Each end-point of the SIP protocol actively contributes to a user's presence by publishing user and device activity from that end-point. Communicator Mobile®, running on user's mobile device, publishes user's location based on the presence information. For privacy reasons, user's location(s) may or may not be made available to the watchers 410. Thus, user's physical location would be kept from the watchers 410, unless a watcher 410 has been specifically granted permission to view the location(s).

FIG. 5 illustrates operation of the location system 500. Person 516 wishes to contact user 502 and makes a phone call from person's office telephone 514 to user's office phone at a first location (not shown). However, user 502 is not at the first location and is at user's office at second location 512. The location system 500 detects the physical location of user's mobile device 504 and automatically forwards the call 518 from the first location to the landline at user's second location 512. Thus, the system 500 allows a user 502 to publish his desk phone number at the first location as the only number he could be available at, and the system 500 allows the user 502 to receive calls 518 at the pre-configured numbers depending on the user's physical location.

Specifically, the location component (not shown) publishes presence information of a user's mobile device 504. The presence information is associated with a physical location of the mobile device 504. The presence information is also associated with the location of the mobile device 504 on an IP network. Multiple approaches may be used to detect the mobile device's physical location, such as GPS, LCS, COO, E-OTD, TOA and AOA.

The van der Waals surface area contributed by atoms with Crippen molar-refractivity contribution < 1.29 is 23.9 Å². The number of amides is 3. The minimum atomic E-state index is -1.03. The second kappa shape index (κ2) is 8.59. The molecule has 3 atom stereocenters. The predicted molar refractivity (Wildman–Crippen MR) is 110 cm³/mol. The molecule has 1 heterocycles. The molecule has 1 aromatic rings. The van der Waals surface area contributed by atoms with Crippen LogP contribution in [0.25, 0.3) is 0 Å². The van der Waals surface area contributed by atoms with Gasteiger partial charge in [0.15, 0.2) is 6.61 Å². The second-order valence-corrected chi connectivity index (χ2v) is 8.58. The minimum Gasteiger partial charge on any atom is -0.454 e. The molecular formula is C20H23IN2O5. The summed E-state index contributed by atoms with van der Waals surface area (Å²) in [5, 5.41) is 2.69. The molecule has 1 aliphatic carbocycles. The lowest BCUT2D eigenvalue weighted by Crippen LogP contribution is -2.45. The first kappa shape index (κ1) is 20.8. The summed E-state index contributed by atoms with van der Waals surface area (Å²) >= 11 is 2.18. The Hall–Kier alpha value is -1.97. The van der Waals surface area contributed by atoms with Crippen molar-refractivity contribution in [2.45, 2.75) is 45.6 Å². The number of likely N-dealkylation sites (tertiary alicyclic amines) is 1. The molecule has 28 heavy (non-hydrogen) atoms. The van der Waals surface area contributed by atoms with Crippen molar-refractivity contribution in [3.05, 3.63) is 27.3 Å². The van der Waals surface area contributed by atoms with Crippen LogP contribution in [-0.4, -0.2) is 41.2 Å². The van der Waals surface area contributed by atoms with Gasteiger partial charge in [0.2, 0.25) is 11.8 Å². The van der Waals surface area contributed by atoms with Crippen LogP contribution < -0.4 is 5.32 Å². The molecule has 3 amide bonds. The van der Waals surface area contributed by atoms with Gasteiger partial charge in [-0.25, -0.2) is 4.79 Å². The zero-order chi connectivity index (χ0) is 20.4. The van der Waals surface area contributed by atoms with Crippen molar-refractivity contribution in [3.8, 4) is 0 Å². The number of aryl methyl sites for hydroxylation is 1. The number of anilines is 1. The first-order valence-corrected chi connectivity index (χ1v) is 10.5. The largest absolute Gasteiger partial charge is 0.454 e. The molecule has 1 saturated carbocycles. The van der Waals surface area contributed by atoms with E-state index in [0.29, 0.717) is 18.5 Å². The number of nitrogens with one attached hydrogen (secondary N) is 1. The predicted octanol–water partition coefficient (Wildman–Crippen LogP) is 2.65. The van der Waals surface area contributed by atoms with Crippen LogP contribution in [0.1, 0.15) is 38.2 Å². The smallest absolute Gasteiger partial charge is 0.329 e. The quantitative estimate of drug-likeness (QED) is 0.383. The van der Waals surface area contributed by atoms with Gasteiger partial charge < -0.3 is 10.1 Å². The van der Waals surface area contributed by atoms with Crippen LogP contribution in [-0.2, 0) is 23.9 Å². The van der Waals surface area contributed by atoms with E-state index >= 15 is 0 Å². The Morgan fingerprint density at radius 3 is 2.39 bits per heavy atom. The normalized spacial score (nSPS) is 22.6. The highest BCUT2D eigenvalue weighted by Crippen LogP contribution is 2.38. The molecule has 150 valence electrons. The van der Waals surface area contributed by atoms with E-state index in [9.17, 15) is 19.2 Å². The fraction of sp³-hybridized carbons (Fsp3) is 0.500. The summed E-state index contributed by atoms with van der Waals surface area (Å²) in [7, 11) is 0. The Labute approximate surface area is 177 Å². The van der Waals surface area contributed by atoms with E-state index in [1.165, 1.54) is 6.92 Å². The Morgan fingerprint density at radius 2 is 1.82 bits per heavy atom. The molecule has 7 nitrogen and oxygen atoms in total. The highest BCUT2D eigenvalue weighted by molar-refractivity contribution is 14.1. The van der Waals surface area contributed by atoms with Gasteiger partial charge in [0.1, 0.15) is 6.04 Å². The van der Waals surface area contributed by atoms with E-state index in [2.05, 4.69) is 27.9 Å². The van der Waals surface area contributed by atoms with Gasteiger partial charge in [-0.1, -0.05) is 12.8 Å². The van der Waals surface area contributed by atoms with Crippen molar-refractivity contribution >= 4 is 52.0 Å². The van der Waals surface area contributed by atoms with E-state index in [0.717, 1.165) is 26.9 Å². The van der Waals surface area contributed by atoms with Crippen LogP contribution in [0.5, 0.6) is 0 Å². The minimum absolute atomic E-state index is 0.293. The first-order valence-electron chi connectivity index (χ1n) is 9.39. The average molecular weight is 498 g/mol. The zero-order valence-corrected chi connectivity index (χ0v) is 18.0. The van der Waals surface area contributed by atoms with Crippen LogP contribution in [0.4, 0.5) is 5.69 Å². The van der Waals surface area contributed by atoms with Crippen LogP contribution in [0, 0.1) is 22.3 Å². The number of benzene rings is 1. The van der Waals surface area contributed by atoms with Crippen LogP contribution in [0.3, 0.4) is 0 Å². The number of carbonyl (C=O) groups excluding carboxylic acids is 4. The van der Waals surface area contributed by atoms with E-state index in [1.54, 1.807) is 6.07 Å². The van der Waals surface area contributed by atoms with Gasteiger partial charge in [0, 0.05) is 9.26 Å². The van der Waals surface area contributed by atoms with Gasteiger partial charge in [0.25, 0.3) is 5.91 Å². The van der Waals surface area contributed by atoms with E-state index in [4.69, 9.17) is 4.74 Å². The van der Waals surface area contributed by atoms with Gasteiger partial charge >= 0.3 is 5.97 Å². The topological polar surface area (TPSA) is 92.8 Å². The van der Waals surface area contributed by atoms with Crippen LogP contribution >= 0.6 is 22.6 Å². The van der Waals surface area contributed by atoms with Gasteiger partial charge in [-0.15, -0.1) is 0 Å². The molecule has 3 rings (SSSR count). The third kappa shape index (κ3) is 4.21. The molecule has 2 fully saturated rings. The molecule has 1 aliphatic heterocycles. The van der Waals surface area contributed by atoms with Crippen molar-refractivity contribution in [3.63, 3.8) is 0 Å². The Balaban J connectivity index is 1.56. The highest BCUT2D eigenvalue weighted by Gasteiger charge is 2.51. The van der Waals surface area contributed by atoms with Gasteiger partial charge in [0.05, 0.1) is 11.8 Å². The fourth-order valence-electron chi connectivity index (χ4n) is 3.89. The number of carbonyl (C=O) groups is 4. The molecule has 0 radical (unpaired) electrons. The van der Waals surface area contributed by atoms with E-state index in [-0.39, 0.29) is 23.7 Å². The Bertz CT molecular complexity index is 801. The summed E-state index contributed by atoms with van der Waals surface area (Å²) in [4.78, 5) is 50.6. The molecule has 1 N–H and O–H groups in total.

Once the mobile device's physical location is detected, the location component publishes the mobile device's 504 presence information. In one example, a SMS Broadcast is used to allow the cellular network 506 to broadcast the mobile device's 504 location (presence information). Specifically, SIP running on the mobile device 504 publishes a user's rich presence information to the presence server 508, which further forwards the request to the PBX on CSTA (not shown). The PBX includes access to the public switched telephone network (PSTN) 510. This solution can be extended to any other enterprise telephony solution (e.g., soft phone).

Once the mobile device's 504 presence information is published, the routing component (not shown) utilizes the PSTN 510 to automatically route a message to the physical location (second location 512) for communication to a user 502 of the mobile device 504. The message is routed to a pre-configured number 512 associated with the detected physical location of the mobile device 504. A user of the mobile device pre-configures numbers associated with various frequently visited physical locations (e.g., home, club, etc.). As stated supra, the infrastructure allows a user 502 to publish his phone number of the first location as the only number he could be available at, and the infrastructure allows the user to receive calls 518 at the pre-configured numbers depending on the user's physical location.